Bird Die-Offs Not Related To Bird Flu


Every year at about this time in Arizona, the Arizona Game and Fish Department receives calls about bird die-offs in various areas of the state, mostly at urban ponds and lakes. This is a common occurrence and has absolutely nothing to do with bird flu.


Pigeons and doves are especially susceptible to trichomoniasis, a disease caused by a tiny parasite that is passed between birds.

"The strain of bird flu that's being highlighted in the media, which is called the ‘Asian strain of highly pathogenic H5N1 Avian Influenza,' has not been found anywhere in the entire Western Hemisphere at this point," says Mike Rabe, a migratory bird expert with the Arizona Game and Fish Department. "Die-offs at this time of year are relatively common in Arizona and are usually because of trichomoniasis or avian botulism."

Trichomoniasis is caused by a tiny parasite that is passed between birds. Doves and pigeons are especially susceptible.

Trichomoniasis can cause swelling and mucous in birds' throats. It also makes birds lethargic and unusually tame.

Outbreaks of this disease occur almost every year, and the parasite can be spread easily when birds congregate at bird feeders and birdbaths.

To help prevent the spread of trichomoniasis:

1. Don't put out more seed than birds can consume in a relatively short length of time. If seed is left over, hygienic conditions can deteriorate, and healthy birds can wind up consuming seeds that have been coughed up by sick birds.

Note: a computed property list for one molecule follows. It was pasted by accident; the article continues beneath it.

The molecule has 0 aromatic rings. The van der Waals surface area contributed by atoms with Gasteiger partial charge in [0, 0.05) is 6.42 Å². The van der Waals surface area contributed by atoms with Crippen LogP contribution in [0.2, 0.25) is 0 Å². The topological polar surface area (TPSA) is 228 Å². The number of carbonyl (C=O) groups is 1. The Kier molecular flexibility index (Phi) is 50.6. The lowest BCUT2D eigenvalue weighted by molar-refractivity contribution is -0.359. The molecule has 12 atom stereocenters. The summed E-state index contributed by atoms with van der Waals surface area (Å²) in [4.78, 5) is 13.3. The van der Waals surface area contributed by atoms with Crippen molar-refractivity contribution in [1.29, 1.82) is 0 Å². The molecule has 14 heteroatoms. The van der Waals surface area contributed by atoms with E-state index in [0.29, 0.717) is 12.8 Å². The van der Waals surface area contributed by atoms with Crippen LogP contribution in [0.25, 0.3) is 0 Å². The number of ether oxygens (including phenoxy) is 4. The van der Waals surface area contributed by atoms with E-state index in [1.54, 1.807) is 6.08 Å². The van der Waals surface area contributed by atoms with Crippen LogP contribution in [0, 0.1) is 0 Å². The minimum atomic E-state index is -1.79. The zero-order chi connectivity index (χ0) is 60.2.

2. If you notice sick birds around your feeder, bring the feeder inside and clean it with a 10 percent bleach solution. You can clean a birdbath with the same type of solution.

3. If you have a trichomoniasis outbreak in your area, don't feed the birds at all and empty any birdbaths around your home.

Avian botulism is another cause of bird die-offs in the summertime. Botulism is caused by a bacteria normally found in tiny invertebrate creatures in water and mud. When the weather gets warmer and water levels drop, many of these invertebrates die. As they decay, the bacteria inside multiply and produce a toxin.

Birds eat these invertebrates and can die from the toxin. Birds with avian botulism have symptoms like muscle paralysis, lethargy and difficulty in holding up their heads. It is especially common to find ducks and waterfowl that have died from avian botulism at urban ponds.

The United States Department of Agriculture's Animal and Plant Health Inspection Service (APHIS) Wildlife Services will be testing dead birds in urban areas for avian influenza this year. If you find a large number of dead birds, you can call APHIS at (602) 870-2081.

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